Some great things going on around here–I’ve been so swamped with professional development and our library renovation lately that posting to my blog has been limited. But I did want to highlight a few cool things going on around here, some of which are coming out of our staff development or from workshops from last year.
Math teacher Bob Witowski came by Thursday to invite me to participate in a text message assignment he was conducting with his students on Friday. He asked students to text an algebra problem, and try to get answers from both inside and outside the campus.
The idea was inspired by Darren Draper’s Pay Attention video, which we shared last week at our staff development workshop on 21st century learning.
Other interesting web 2.0 efforts on campus this year–
Our ap government teacher Kris Phelps has embarked on her first blog effort the last few weeks, and there are some fascinating and astute comments by her students on a post about Facebook and politics. They’ve made some very insightful comments which I hope to follow up on.
Our American Sign Language teacher Barbara Vinson is creating videos teaching ASL vocabulary on TeacherTube to help students review, and her students are preparing to do an assignment using Microsoft Producer –combining static photos with digital videos of themselves signing about the photos.
Also, thanks to Darren Draper’s suggestion, English teacher Bill Martin is using NiceNet for students to write about books they are reading for ISR. In fact, a number of our English teachers are also using the threaded discussion boards built into the School Center software which our campuses uses for book discussions.
And I have to say, something about watching everyone put on headphone mics last week at our staff development workshop for a self-guided tour of web 2.0 sites, reminded me of my dream in last week’s post of the future teacher. It was empowering for people to grab headphones and explore sites and find tools that would be useful for their classrooms or listen to K12 Online conference presentations of interest to them.
This is just a sampling of some of the web 2.0 tools teachers on our campus are finding helpful in extending the learning in their classrooms. I applaud every teacher who is trying something new, and continuing to model life long learning for their students. And isn’t that the point–extending learning beyond the school walls, beyond the school day, and extending the learning in a way that is meaningful and significant for students?
Update: info on cell phone assignment directly from Bob Witowski:
On Friday we did a lesson where the kids had to get someone to text them an answer to a math problem from the unit we are studying. The only real rule was that they could give the person at the other end the answer to the problem. Some of the kids used their picture phones to send a picture of the problem to someone. If the person did not understand how to do the problem the students were to teach the person how to do the problem (learn by teaching). This lesson exceeded our expectation by really engaging the students in the lesson. We had one child that has not said two words all year get really excited about getting a correct response from someone!Here are some of the results:1. We recognized the first person in each class to get a correct response.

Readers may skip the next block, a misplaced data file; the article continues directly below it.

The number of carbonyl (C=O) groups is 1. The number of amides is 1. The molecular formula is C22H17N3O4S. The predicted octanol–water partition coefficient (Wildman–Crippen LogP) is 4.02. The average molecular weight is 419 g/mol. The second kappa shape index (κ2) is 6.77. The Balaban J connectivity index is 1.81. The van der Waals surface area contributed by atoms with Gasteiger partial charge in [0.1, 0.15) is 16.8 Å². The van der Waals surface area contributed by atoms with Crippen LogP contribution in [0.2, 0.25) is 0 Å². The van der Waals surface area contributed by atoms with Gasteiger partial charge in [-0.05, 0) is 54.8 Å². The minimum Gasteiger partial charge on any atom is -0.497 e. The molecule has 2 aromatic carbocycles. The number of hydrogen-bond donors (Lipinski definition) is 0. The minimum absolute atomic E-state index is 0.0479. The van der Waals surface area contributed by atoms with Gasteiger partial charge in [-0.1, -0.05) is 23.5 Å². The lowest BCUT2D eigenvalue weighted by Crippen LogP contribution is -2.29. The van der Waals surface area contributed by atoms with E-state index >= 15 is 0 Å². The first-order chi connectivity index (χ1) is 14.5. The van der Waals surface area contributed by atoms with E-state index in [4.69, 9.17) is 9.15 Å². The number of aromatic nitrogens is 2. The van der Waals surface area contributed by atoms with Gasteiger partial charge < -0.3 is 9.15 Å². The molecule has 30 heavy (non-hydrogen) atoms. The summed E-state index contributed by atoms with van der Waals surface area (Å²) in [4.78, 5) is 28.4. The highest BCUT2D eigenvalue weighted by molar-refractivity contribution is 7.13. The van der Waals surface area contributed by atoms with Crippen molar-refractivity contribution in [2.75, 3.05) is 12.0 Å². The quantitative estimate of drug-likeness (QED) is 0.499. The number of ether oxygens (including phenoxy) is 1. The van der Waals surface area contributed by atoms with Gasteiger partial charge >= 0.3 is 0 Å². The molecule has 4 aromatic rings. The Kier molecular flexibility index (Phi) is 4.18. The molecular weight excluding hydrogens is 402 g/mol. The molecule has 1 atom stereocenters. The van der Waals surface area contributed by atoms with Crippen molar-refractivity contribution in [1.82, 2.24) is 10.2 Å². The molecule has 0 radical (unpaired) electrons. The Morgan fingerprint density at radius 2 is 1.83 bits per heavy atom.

2. We recognized the person that could get the answer from the closest to the classroom without being in the classroom. Each period was able to get responses from kids in many different classes including a slew of Math classes, Art, Latin, Language Arts, Spanish, Choir, AP World History, Football, World Geography, Orchestra, Physics, Band, and Dance. With the amount of responses coming from inside school I guess this lesson could be called “If you can’t beat them, join them”
3. We recognized the farthest location which was Antigua (a small island in the Caribbean southeast of Puerto Rico). I confirmed this with a phone call the person that sent the message.
4. We had responses from all over North America including Toronto, Puerto Rico, Boston, Chicago, Seattle, Iowa, Pennsylvania, Delaware, Florida, Oklahoma, Colorado, and Georgia; In Texas we got responses from El Paso, Fredericksburg, Williamson County, New Braunfels, Bastrop, San Antonio, Lakeway, and Wimberley.
6. The network the kids have extends into other schools in Central Texas. We got responses from Bowie, LBJ, McCallum, Regents, St. Stephens, Pflugerville, San Antonio Reagan, and Cabelli Art School.
7. One student was able to get 8 correct responses in one period.
8. We had one kid correctly respond to two questions from two different classes for the Double Dip Award.
9. One student called John Kelso at the Statesman but he thought it was a joke and hung up on her.
10. One student got a response from my wife and another got a response from Ms. Rawlings.
11. We overheard one parent saying they would not help because they thought the child was asking for help on a test!
On reflection, I would improve the lesson by adding maps to the room where we could use push pins to locate the responses or maybe do some type of coordination with the World Geo teachers to locate the responses.
2 thoughts on “What’s goin on round here”
That is so exciting, Carolyn!
How have you seen the students react to such “web 2.0” assignments? Do they applaud the efforts of the teachers to embrace new technologies and methodologies?
Bob–you could use a tool like Google Maps or maybe Attendr to map out where the responses were coming from as well! Thanks for sharing!